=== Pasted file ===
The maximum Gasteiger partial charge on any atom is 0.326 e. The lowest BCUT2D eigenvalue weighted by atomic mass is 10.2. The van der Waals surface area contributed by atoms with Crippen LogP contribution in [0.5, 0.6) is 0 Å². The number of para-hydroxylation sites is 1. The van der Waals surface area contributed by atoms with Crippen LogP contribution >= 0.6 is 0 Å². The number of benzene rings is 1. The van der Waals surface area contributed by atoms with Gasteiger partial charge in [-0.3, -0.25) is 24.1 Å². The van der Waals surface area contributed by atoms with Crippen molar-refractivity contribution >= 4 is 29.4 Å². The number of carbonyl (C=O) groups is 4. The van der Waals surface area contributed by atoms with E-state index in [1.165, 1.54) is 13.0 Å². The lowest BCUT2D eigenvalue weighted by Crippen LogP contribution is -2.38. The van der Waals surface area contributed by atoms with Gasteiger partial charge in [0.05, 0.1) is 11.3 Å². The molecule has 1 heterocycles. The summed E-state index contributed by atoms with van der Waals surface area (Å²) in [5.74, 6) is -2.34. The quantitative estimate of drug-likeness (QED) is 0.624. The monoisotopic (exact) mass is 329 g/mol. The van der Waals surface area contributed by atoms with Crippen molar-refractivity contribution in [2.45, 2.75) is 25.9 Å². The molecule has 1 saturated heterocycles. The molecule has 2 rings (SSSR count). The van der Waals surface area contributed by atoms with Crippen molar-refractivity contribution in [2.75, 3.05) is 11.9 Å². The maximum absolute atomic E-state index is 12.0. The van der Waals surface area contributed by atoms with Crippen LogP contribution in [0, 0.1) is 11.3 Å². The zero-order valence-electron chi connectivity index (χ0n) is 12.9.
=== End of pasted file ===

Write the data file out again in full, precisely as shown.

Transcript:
The maximum Gasteiger partial charge on any atom is 0.326 e. The lowest BCUT2D eigenvalue weighted by atomic mass is 10.2. The van der Waals surface area contributed by atoms with Crippen LogP contribution in [0.5, 0.6) is 0 Å². The number of para-hydroxylation sites is 1. The van der Waals surface area contributed by atoms with Crippen LogP contribution >= 0.6 is 0 Å². The number of benzene rings is 1. The van der Waals surface area contributed by atoms with Gasteiger partial charge in [-0.3, -0.25) is 24.1 Å². The van der Waals surface area contributed by atoms with Crippen molar-refractivity contribution >= 4 is 29.4 Å². The number of carbonyl (C=O) groups is 4. The van der Waals surface area contributed by atoms with E-state index in [1.165, 1.54) is 13.0 Å². The lowest BCUT2D eigenvalue weighted by Crippen LogP contribution is -2.38. The van der Waals surface area contributed by atoms with Gasteiger partial charge in [0.05, 0.1) is 11.3 Å². The molecule has 1 heterocycles. The summed E-state index contributed by atoms with van der Waals surface area (Å²) in [5.74, 6) is -2.34. The quantitative estimate of drug-likeness (QED) is 0.624. The monoisotopic (exact) mass is 329 g/mol. The van der Waals surface area contributed by atoms with Crippen molar-refractivity contribution in [2.45, 2.75) is 25.9 Å². The molecule has 1 saturated heterocycles. The molecule has 2 rings (SSSR count). The van der Waals surface area contributed by atoms with Crippen molar-refractivity contribution in [2.75, 3.05) is 11.9 Å². The maximum absolute atomic E-state index is 12.0. The van der Waals surface area contributed by atoms with Crippen LogP contribution in [0, 0.1) is 11.3 Å². The zero-order valence-electron chi connectivity index (χ0n) is 12.9.